Institute For Energy Research Concerned About Electric Grid

This is our future if Obama continues to wage war against coal-fired power plants

The Institute for Energy Research (IER) posted an editorial on its web site yesterday that deals with the EPA’s coal regulations and how this will impact the electric grid reliability in America.

The editorial notes:

The Obama administration has a long, anti-coal, oil, and natural gas track record. According to the North American Electric Reliability Corporation (NERC), their anti-coal, oil, and natural gas zeal will soon start affecting the reliability of the electric grid.

NERC is recognized by the federal government as the leading authority on electric reliability. As the organization that ensures the reliability of the electric grid, NERC recently found that existing and proposed environmental regulations in the United States may significantly affect bulk power system reliability. In fact, according to NERC, “environmental regulations are shown to be the number one risk to reliability over the next one to five years”.[i]

Beyond the 38 gigawatts of electricity capacity that has already been announced to retire, NERC estimates that another 36 to 59 gigawatts of capacity will come off-line by 2018, depending on the “scope and timing” of EPA regulations. Together nearly a quarter of our coal-fired capacity could be off-line by 2018, marking the first time in energy history that installed coal-fired capacity has declined.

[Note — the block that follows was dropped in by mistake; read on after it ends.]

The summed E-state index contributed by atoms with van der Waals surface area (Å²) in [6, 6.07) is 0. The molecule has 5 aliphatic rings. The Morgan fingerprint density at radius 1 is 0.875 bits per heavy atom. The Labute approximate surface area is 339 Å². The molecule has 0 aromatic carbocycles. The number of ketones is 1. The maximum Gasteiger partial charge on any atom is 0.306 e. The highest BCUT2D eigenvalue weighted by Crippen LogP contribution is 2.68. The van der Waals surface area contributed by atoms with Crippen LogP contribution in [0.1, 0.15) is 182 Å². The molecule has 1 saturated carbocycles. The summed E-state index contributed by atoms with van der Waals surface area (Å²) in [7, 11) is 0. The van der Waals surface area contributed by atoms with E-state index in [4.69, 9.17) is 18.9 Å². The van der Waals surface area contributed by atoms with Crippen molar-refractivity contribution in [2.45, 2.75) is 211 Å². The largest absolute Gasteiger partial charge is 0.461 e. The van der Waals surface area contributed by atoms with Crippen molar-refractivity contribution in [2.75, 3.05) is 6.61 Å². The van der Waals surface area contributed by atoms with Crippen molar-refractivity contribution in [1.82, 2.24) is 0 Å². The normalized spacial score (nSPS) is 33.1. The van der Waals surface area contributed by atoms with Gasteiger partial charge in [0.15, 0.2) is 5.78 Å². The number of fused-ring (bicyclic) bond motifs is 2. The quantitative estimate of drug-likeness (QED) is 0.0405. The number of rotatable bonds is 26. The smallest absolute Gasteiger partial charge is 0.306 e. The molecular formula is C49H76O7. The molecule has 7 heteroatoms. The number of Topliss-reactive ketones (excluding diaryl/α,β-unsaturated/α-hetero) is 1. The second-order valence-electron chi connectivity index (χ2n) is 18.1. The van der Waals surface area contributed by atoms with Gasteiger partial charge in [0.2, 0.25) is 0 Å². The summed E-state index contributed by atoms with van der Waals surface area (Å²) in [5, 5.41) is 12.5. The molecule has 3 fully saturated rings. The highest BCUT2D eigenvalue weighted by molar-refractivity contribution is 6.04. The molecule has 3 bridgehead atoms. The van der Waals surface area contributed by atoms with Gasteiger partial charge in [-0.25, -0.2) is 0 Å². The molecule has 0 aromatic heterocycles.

The NERC has found that several proposed EPA regulations will expose the U.S. to serious energy vulnerabilities: the Clean Water Act – Cooling Water Intake Structures; MACT Standards; Cross State Air Pollution Rule and Coal Combustion Residuals.

NERC estimates that as many as 677 coal-fired plants will need to temporarily shut down to install EPA-mandated equipment, which constitutes an impact on over 70% of our total coal-fired capacity.

IER continues:

There are good reasons to believe that EPA’s regulations will force more generating units off line.  According to the Edison Electric Institute, for example, about 48 gigawatts of coal units at 231 plants will be retired between 2010 and 2022. That capacity represents 14 percent of the 339 gigawatts of coal-fired power capacity in 2010, or about 5 percent of total generating capacity.[ii]

IER believes that for the first time in history, our coal-fired capacity will decrease instead of increase – thanks to Obama’s determination to wipe out coal-fired power plants.

Read more at IER …

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